The Adamic Consciousness

“or, the reason of man as it existed before the fall of man. This reason was derivative. Its knowledge was, in the nature of the case, true, though not exhaustive. This reason was in covenant with God, instead of at enmity against God. It recognized the fact that its function was that of the interpretation of God’s revelation. In paradise Adam had a true conception of the relation of the particulars to the universals of knowledge with respect to the created universe. He named the animals “according to their nature,” that is, in accordance with the place God had given them in his universe. Then, too, Adam could converse truly about the meaning of the universe in general and about their own life in particular with Eve. Thus the subject-object and the subject-subject relationship was normal. In paradise man’s knowledge was self-consciously analogical; man wanted to know the facts of the universe in order to fulfill his task as a covenant-keeper.”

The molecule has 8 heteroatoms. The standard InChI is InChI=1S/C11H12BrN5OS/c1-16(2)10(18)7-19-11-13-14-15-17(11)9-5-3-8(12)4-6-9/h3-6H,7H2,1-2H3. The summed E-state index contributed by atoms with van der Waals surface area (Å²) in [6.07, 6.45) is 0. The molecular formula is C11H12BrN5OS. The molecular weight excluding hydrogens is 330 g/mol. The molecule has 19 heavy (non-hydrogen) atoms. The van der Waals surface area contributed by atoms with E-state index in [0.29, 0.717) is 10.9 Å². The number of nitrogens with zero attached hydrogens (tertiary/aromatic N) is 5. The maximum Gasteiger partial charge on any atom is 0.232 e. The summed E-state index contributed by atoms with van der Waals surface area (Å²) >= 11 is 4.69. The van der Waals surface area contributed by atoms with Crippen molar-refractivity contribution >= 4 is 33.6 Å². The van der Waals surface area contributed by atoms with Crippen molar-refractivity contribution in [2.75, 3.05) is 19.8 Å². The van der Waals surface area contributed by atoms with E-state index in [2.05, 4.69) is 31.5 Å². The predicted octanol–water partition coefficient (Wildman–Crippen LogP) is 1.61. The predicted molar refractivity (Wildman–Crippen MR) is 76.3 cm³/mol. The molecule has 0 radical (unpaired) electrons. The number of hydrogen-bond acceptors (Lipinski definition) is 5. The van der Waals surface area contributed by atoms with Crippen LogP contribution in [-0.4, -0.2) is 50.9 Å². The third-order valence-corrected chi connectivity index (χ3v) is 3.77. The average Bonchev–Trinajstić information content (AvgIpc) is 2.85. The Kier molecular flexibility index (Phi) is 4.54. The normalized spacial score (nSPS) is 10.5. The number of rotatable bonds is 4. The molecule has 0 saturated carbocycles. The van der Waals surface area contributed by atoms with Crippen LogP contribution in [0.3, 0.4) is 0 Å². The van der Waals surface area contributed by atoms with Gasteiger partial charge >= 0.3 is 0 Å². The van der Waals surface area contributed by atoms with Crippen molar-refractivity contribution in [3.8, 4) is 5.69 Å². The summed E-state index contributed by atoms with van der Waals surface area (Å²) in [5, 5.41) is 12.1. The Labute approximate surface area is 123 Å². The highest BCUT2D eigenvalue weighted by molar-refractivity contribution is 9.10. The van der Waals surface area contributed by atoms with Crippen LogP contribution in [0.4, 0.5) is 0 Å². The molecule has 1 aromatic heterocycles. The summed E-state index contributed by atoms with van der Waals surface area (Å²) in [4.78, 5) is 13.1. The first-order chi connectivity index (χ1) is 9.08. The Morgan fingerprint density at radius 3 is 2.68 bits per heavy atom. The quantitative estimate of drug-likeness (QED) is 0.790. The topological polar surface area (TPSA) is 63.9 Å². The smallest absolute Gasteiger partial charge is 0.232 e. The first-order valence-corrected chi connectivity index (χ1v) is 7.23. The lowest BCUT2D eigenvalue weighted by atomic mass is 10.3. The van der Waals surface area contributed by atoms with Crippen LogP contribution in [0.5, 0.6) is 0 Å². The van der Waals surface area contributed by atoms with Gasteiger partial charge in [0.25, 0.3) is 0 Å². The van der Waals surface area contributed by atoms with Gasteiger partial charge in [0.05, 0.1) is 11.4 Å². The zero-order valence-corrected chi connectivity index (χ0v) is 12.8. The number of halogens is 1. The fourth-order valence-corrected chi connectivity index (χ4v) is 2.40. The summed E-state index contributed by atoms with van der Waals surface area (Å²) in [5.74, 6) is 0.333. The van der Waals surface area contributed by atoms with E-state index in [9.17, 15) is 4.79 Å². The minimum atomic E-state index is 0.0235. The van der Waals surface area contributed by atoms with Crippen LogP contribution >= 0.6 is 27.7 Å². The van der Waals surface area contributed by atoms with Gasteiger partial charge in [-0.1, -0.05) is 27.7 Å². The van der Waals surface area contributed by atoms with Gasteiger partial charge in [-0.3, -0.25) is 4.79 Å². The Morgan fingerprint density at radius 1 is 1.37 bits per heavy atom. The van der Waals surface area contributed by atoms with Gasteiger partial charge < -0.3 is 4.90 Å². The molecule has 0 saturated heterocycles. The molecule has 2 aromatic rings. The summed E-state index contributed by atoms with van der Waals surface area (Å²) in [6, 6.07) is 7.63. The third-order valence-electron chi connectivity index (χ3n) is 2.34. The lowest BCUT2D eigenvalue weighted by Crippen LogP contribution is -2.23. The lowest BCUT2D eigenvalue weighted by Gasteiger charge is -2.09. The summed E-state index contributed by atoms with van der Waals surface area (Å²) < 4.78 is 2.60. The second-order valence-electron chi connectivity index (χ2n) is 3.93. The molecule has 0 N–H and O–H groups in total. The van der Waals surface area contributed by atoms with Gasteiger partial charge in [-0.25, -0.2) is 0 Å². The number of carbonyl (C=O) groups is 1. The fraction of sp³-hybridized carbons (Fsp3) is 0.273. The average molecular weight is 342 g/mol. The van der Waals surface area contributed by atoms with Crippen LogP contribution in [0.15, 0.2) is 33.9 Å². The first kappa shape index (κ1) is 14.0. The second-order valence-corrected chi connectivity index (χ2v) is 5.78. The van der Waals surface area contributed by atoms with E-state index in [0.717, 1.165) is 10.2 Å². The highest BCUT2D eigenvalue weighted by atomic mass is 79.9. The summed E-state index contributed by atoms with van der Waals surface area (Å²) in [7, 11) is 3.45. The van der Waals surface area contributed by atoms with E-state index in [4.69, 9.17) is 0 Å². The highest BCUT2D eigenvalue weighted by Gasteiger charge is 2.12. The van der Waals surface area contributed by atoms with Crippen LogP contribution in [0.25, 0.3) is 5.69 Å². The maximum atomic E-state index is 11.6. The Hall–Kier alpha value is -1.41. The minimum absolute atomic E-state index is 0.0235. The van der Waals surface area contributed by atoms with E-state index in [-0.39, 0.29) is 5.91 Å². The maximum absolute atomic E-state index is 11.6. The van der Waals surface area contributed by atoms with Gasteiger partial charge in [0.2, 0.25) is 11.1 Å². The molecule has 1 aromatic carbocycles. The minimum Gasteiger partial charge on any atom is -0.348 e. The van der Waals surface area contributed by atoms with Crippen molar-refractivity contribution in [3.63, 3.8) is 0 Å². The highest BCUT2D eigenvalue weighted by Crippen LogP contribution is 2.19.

(Van Til, Introduction to Systematic Theology, 26)

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